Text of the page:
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Steve Jobs called Disney's CEO to tell him that this Marvel movie 'sucked'

Steve Jobs was not a man to mince words.

The late Apple founder was the subject of a hilarious and illuminating passage in Disney CEO Bob Iger's recently published memoir The Ride of a Lifetime: Lessons Learned from 15 Years as the CEO of the Walt Disney Company. In it, Iger warmly recounts his friendship with Jobs and the impact that the visionary businessman, who was at one point Disney's largest shareholder, had on his tenure leading the company. Iger also revealed that after catching a screening of Iron Man 2, Jobs called him personally to offer his opinion — that the flick had left a little to be desired.

"When Iron Man 2 came out, Steve took his son to see it and called me the next day," Iger recalled. "'I took Reed to see Iron Man 2 last night,' he said. 'It sucked.'" (via Slashfilm)

Iger went on to remember that, while he actually agreed that the sequel had been a significant artistic step down from its predecessor, he "couldn't let [Jobs] feel he was right all the time." As such, he mounted a defense of Iron Man 2 of the sort that he knew Jobs would understand, pointing out that the sequel had made more money at the box office than the first film.

The passage was the funniest in a very revealing section of Iger's book in which he delves into his personal and professional relationship with one of the most forward-thinking minds in the history of the business world. As it turns out, Disney's acquisition of Marvel Studios — which was purchased by the House of Mouse in 2009 for $4 billion dollars — may never have happened if not for Jobs, who happened to be friends with both Iger and former Marvel boss Ike Perlmutter. (via Vanity Fair)

"Steve became a Disney board member and our largest shareholder, and whenever I wanted to do something big, I talked it over with him," Iger wrote. "In 2009, after our very successful acquisition of Pixar, we were interested in acquiring Marvel, so I met with Steve and walked him through the business. He claimed to have never read a comic book in his life ('I hate them more than I hate video games,' he told me), so I brought an encyclopedia of Marvel characters with me to explain the universe to him and show him what we would be buying. He spent about 10 seconds looking at it, then pushed it aside and said, 'Is this one important to you? Do you really want it? Is it another Pixar?'"

Iger responded that he didn't know if it was another Pixar, but that he felt in his gut that purchasing Marvel Studios and its Marvel Cinematic Universe — which is now far and away the highest-grossing film franchise of all time — was a good move.

"When it came to the Marvel question, I told him that I wasn't sure if it was another Pixar, but they had great talent at the company, and the content was so rich that if we held the IP, it would put some real distance between us and everyone else," he wrote. "I asked him if he'd be willing to reach out to Ike Perlmutter, Marvel's CEO and controlling shareholder, and vouch for me."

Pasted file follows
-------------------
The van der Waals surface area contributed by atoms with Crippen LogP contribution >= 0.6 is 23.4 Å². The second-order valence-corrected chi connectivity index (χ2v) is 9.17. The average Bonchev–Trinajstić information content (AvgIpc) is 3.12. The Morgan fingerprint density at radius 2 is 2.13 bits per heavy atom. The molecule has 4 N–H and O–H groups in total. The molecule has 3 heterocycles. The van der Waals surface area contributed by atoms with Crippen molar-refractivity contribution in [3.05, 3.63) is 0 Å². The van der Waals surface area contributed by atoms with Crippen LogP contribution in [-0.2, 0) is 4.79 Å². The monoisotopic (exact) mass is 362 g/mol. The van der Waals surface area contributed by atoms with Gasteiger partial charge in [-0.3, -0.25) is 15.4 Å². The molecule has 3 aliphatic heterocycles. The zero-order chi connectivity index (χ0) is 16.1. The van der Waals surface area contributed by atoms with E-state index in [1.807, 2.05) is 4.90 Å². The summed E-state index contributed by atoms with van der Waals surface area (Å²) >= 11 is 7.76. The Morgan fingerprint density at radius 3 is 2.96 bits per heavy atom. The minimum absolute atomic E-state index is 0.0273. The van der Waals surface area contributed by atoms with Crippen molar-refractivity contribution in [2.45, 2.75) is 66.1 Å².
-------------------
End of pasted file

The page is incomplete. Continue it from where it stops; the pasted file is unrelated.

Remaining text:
Jobs did just that, and according to Iger, it was that phone call that sealed the deal. "Later, after we'd closed the deal, Ike told me that he'd still had his doubts and the call from Steve made a big difference," he wrote. "'[Jobs] said you were true to your word,' Ike said. I was grateful that Steve was willing to do it as a friend, really, more than as the most influential member of our board. Every once in a while, I would say to him, 'I have to ask you this, you're our largest shareholder,' and he would always respond, 'You can't think of me as that. That's insulting. I'm just a good friend.'"

Indeed, Jobs was the kind of friend that we should all have, and we say this with utmost sincerity: the kind who can tell you that the thing you made wasn't any good, and yet, you know that they still love you. 

"You don't expect to develop such close friendships late in life, but when I think back on my time as CEO—at the things I'm most grateful for and surprised by — my relationship with Steve is one of them," Iger wrote. "He could criticize me, and I could disagree, and neither of us took it too personally."

This is all very heartwarming, and we can't wait to read Iger's book, which we're sure is full of amazing insights into the explosive growth of Disney and all of the partnerships the entertainment monolith has forged over the last decade and a half. It also must be stated that there will probably never be another Steve Jobs, a man whose keen vision was matched only by his grace and humility. 

Having said all that, however, we would be remiss not to say that contrary to popular opinion and in spite of the deadpan diss by a man far smarter than we are, we thought Iron Man 2 was awesome.